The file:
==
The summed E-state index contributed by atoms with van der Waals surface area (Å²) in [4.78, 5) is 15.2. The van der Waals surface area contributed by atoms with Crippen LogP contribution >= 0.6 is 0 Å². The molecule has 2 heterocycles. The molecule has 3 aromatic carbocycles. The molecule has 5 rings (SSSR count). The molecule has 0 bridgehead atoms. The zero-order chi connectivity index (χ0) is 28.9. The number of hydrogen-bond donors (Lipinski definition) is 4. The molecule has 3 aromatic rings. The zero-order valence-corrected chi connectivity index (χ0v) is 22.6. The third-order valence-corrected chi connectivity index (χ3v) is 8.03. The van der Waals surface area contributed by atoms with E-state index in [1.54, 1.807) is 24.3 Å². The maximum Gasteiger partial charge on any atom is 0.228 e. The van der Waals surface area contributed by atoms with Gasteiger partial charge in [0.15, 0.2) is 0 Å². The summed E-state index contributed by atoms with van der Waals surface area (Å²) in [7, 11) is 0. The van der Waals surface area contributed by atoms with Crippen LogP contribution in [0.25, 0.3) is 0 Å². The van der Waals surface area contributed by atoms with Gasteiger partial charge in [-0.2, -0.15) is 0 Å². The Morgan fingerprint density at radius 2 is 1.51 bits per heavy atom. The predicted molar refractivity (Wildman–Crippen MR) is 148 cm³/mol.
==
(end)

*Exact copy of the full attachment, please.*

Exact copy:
The summed E-state index contributed by atoms with van der Waals surface area (Å²) in [4.78, 5) is 15.2. The van der Waals surface area contributed by atoms with Crippen LogP contribution >= 0.6 is 0 Å². The molecule has 2 heterocycles. The molecule has 3 aromatic carbocycles. The molecule has 5 rings (SSSR count). The molecule has 0 bridgehead atoms. The zero-order chi connectivity index (χ0) is 28.9. The number of hydrogen-bond donors (Lipinski definition) is 4. The molecule has 3 aromatic rings. The zero-order valence-corrected chi connectivity index (χ0v) is 22.6. The third-order valence-corrected chi connectivity index (χ3v) is 8.03. The van der Waals surface area contributed by atoms with E-state index in [1.54, 1.807) is 24.3 Å². The maximum Gasteiger partial charge on any atom is 0.228 e. The van der Waals surface area contributed by atoms with Gasteiger partial charge in [0.15, 0.2) is 0 Å². The summed E-state index contributed by atoms with van der Waals surface area (Å²) in [7, 11) is 0. The van der Waals surface area contributed by atoms with Crippen LogP contribution in [0.25, 0.3) is 0 Å². The van der Waals surface area contributed by atoms with Gasteiger partial charge in [-0.2, -0.15) is 0 Å². The Morgan fingerprint density at radius 2 is 1.51 bits per heavy atom. The predicted molar refractivity (Wildman–Crippen MR) is 148 cm³/mol.